Andy Murray – World Tour Finals contenders
Originally published on: 18/11/10 13:27
Age: 23 (May 15 1987)
Birthplace: Dunblane, Scotland
ATP ranking: 5th
Season best: Winner – Masters 1000 Canada, Masters 1000 Shanghai Runner-up – Australian Open, Los Angeles
Season win-loss record: 44-16
Prize money (2010): $3,186,805
Record vs. top eight: Rafael Nadal 4-8; Roger Federer 8-5; Novak Djokovic 3-4; Robin Soderling 2-2; Tomas Berdych 1-2; David Ferrer 1-3; Andy Roddick 6-3
2010 Grand Slam record: Australian Open RU; Roland Garros R16; Wimbledon SF; US Open R32
Barclays ATP World Tour Finals best: Making third appearance; semi-finalist in 2008
Season review: A rollercoaster season, but one that provided several triumphant peaks to atone for some difficult lows. While his second Grand Slam final didn’t have the desperately desired outcome, the Scot’s strong end to the year offers yet more hope that he’ll finally clamp his hands around a major title in 2011.
Murray’s intensive Miami fitness regimen throughout the 2009 off-season paid off big time in the first Grand Slam of the year in Melbourne. A super-fit Murray rolled through the gears – and the rounds – defeating Kevin Anderson, Marc Gicquel, Florent Serra and then John Isner to set up a quarter-final with Rafael Nadal. Knowing only a performance of the highest quality would do, the Scot brought the Spaniard to his (then-fragile) knees with a top class display. In to the semis, Murray faced Marin Cilic – who dumped him out of the US Open in 2009. After losing the first set, Murray considerably upped his level, producing a string of near-impossible on-the-run shots to complete the win. Murray looked finally ready to topple Roger Federer off his perch at a slam, but the Scot failed to match the sublime Swiss in the final – a straight sets defeat bringing out the tears and an emotional admission snapped up by the world’s press: “I can cry like Roger, it’s just a shame I can’t play like him.”
The mental and physical toll of defeat so-affected Murray, his form took a dramatic down turn. Apart from a quarter-final run in Indian Wells, Murray suffered below par opening round defeats to Mardy Fish (Miami), Philipp Kohlschreiber (Monte Carlo) and a third round defeat to David Ferrer – albeit on his least favourite surface – in Rome. The Spaniard was victorious again in the Madrid Masters, leaving the British No.1 on a barren spell of form coming into Roland Garros.
A tough first round draw against the former world No.7 Richard Gasquet at the French Open was unfortunate luck, but when the Frenchman ran out of steam in the third set with a two set lead, Murray hit back to win. Still not at his best, he had to battle past Juan Ignacio Chela and Marcos Baghdatis, but could do nothing to prevent the big-hitting Tomas Berdych from running him over in three.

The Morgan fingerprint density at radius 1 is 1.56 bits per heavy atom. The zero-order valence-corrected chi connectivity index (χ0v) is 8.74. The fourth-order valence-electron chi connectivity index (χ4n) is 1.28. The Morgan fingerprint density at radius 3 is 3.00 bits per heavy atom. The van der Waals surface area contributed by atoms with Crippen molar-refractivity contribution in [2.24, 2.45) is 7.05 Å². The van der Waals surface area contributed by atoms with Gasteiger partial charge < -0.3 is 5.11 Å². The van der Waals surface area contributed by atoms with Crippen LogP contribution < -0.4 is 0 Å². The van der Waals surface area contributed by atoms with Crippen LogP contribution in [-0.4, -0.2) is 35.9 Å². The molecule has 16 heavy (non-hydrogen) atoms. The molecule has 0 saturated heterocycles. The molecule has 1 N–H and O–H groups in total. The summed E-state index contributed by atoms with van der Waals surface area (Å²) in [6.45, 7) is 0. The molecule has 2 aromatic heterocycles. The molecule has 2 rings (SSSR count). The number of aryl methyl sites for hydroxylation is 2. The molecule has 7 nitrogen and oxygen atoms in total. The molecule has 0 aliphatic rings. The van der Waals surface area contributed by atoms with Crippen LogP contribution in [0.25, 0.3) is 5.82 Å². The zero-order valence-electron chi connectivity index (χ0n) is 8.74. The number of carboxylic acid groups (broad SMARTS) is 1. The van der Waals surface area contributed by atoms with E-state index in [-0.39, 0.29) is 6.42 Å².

Back on home soil, and even in spite of his recent form, Murray was expected to finally end the 74-year wait for a British Grand Slam champion. A last 16 exit to Fish in his title defence at Queen’s didn’t give him much confidence ahead of Wimbledon, but everything changed once Murray descended on the inspiring grounds of SW19. The Brit swatted away Jan Hajek, Jarkko Neiminen, Gilles Simon and Sam Querrey in three sets. His form looked to have returned when he came from a set down to crush Jo-Wilfried Tsonga in the quarters. But in his second successive semi-final at the All England Club, the Scot came up against a red hot Nadal, who outclassed him for a 6-4 7-6(6) 6-4 victory.
The run, coupled with splitting up with his coach Miles Maclagan, turned out to be a significant turning point in Murray’s season as he headed for his second stint on the hard stuff. The 23-year-old reached the final in Los Angeles before managing back-to-back wins over Nadal and Federer to capture his 15th career title in Toronto. Despite losing to Fish in the Cincinnati quarters, Murray looked in great shape for another crack at his favoured US Open. But he lost his way in bizarre circumstance, crashing out in the third round against a visibly struggling Stanislas Wawrinka.
Bruised by the defeat, Murray lost to Ivan Ljubicic in Beijing, but managed to pull himself together to secure the Shanghai Masters title -with another win over Federer – without dropping a set.
The 2009 Valencia Open champion succeeded again in the Spanish city, albeit winning his first doubles title with brother Jamie. Murray then put together a couple of strong results indoors in Paris to show enough promising signs that he has the ability to win the Barclays ATP World Tour Finals title in front of a home crowd.
Last year’s Barclays ATP World Tour Finals: The round robin format conspired against him last year to prevent him from reaching the semi-finals. Murray got off to a terrific start to beat the recently crowned US Open champion Juan Martin Del Potro, was then edged out by Federer, but came through to beat Fernando Verdasco. Left to await the outcome of Del Potro’s match with Federer, which the Argentine won, Murray missed out on a place by a solitary game.
Chances: Murray is a potent threat on the quick indoor courts and with a dash of luck and a healthy dollop of British support, he could well win it…